Disappointed with himself because he did not listen to his parents when they told him to stay home.
Fear. Fear and neglect are an effective theme in The Red Badge of Courage. When the youth had his first encounter with his territorial army, he was afraid of several comrades. He was able to over come that fear but the next day he had other worries, like fleeing the battle scene or eating camp food. Even though Henry never expressed his fears to Tom Wilson or Jim Conklin you could tell by the descriptions of his face that he was scared. After his friend (Konklin) died, he had no desire of fighting. Once he came over his incredible fear of dieing he began to win battles and gain his confidence. His friend was the one that made them the hero?s of the story by taking the flag and attacking the enemy time and time again. The youth had a wild imagination and impressed me. He worried over things he might do for every possible situation but eventually didn?t worry so much. The youth seemed troubled. He lacked self-confidence and continually tried to compare himself to his comrades. I believe that Crane associated this theme with his childhood. He never had much confidence or perseverance.
Unity is another topic discussed in Crane?s work. The definition of unity is; ?Something that refers to the harmonious blend of elements in a literary work and also to the internal consistency of the story, such as mood, tone, character and language. (Mc, Doughal-Little 257).? I think in all Crane?s writings he always had his characters turn out in the end but with a struggle. I assume that this theme comes from Cranes childhood. His father left young Crane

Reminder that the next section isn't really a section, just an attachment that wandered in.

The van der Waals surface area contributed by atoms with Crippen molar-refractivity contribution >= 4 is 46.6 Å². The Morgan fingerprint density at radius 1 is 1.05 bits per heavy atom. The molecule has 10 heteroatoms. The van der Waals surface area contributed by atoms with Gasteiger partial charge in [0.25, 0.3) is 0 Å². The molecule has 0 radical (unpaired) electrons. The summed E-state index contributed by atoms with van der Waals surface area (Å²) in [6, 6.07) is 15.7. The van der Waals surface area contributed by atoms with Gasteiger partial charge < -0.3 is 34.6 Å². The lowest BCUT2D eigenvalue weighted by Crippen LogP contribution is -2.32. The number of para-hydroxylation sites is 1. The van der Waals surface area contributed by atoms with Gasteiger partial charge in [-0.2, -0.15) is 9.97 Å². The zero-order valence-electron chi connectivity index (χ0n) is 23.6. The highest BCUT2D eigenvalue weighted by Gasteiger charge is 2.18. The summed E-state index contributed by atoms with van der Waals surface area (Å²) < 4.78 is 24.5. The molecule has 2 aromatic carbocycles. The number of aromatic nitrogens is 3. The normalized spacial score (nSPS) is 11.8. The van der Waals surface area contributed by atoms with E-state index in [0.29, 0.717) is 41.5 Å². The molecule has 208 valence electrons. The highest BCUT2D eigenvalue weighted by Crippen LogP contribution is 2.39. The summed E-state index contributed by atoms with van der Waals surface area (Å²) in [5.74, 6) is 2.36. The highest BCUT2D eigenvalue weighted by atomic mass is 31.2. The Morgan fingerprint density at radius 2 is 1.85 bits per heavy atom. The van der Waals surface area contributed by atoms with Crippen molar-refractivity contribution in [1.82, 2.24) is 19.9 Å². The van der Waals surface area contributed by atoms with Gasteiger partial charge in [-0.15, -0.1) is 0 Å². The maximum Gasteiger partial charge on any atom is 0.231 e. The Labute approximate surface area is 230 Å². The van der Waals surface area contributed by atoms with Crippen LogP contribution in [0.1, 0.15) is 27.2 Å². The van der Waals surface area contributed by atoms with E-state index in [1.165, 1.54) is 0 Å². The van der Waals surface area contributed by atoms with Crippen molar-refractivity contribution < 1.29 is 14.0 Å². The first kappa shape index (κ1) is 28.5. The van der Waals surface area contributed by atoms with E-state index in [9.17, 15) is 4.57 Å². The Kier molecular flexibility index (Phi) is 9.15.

At birth and his mother abandoned him at the age of 15. This probably left him with a sense of loneliness so he strived for his characters to have wholeness in them.
Betrayal and repentance is another theme in The Red Badge of Courage. The first battle Henry escapes from the line betraying his comrade so does his friend Tomas, Tomas was caught and forced to fight the enemy. But the Youth felt betrayed by his other comrades when they ran away from the battlefield, when he was leading the soldiers. The emotions that he encountered turned him into a very successful writer. Crane had a rough childhood and these facts proof that. These feelings kept coming back to him throughout his life. I believe that this theme was the most powerful and most used. It tied in with many of the themes in the book.
The next theme that I would like to point out is the effects of colors in the human mind.